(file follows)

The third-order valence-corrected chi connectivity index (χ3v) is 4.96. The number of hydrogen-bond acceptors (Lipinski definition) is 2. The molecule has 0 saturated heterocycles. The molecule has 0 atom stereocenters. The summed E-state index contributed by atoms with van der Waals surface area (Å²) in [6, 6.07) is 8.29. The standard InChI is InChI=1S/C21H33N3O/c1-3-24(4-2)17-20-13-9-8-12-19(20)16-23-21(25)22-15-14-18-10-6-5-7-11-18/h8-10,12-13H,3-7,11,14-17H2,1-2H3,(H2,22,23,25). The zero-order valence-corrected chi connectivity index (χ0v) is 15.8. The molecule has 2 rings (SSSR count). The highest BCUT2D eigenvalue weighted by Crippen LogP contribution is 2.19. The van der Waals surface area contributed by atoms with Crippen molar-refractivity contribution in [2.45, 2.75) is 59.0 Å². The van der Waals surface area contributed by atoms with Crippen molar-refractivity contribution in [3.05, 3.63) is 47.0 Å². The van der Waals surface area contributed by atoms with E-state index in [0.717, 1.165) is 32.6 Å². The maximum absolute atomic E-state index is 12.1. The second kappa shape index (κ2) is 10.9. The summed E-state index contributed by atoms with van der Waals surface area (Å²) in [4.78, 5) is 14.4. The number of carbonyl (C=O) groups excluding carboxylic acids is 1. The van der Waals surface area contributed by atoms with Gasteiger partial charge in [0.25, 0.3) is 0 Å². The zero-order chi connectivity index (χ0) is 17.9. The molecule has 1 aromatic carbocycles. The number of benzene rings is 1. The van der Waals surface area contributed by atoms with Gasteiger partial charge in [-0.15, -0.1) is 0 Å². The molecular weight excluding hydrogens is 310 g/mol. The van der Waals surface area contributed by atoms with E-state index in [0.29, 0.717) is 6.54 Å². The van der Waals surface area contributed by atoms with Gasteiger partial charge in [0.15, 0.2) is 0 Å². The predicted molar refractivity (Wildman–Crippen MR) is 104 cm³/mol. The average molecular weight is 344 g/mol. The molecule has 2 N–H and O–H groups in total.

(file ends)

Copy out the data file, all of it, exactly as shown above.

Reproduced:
The third-order valence-corrected chi connectivity index (χ3v) is 4.96. The number of hydrogen-bond acceptors (Lipinski definition) is 2. The molecule has 0 saturated heterocycles. The molecule has 0 atom stereocenters. The summed E-state index contributed by atoms with van der Waals surface area (Å²) in [6, 6.07) is 8.29. The standard InChI is InChI=1S/C21H33N3O/c1-3-24(4-2)17-20-13-9-8-12-19(20)16-23-21(25)22-15-14-18-10-6-5-7-11-18/h8-10,12-13H,3-7,11,14-17H2,1-2H3,(H2,22,23,25). The zero-order valence-corrected chi connectivity index (χ0v) is 15.8. The molecule has 2 rings (SSSR count). The highest BCUT2D eigenvalue weighted by Crippen LogP contribution is 2.19. The van der Waals surface area contributed by atoms with Crippen molar-refractivity contribution in [2.45, 2.75) is 59.0 Å². The van der Waals surface area contributed by atoms with Crippen molar-refractivity contribution in [3.05, 3.63) is 47.0 Å². The van der Waals surface area contributed by atoms with E-state index in [0.717, 1.165) is 32.6 Å². The maximum absolute atomic E-state index is 12.1. The second kappa shape index (κ2) is 10.9. The summed E-state index contributed by atoms with van der Waals surface area (Å²) in [4.78, 5) is 14.4. The number of carbonyl (C=O) groups excluding carboxylic acids is 1. The van der Waals surface area contributed by atoms with Gasteiger partial charge in [0.25, 0.3) is 0 Å². The zero-order chi connectivity index (χ0) is 17.9. The molecule has 1 aromatic carbocycles. The number of benzene rings is 1. The van der Waals surface area contributed by atoms with Gasteiger partial charge in [-0.15, -0.1) is 0 Å². The molecular weight excluding hydrogens is 310 g/mol. The van der Waals surface area contributed by atoms with E-state index in [0.29, 0.717) is 6.54 Å². The van der Waals surface area contributed by atoms with Gasteiger partial charge in [0.15, 0.2) is 0 Å². The predicted molar refractivity (Wildman–Crippen MR) is 104 cm³/mol. The average molecular weight is 344 g/mol. The molecule has 2 N–H and O–H groups in total.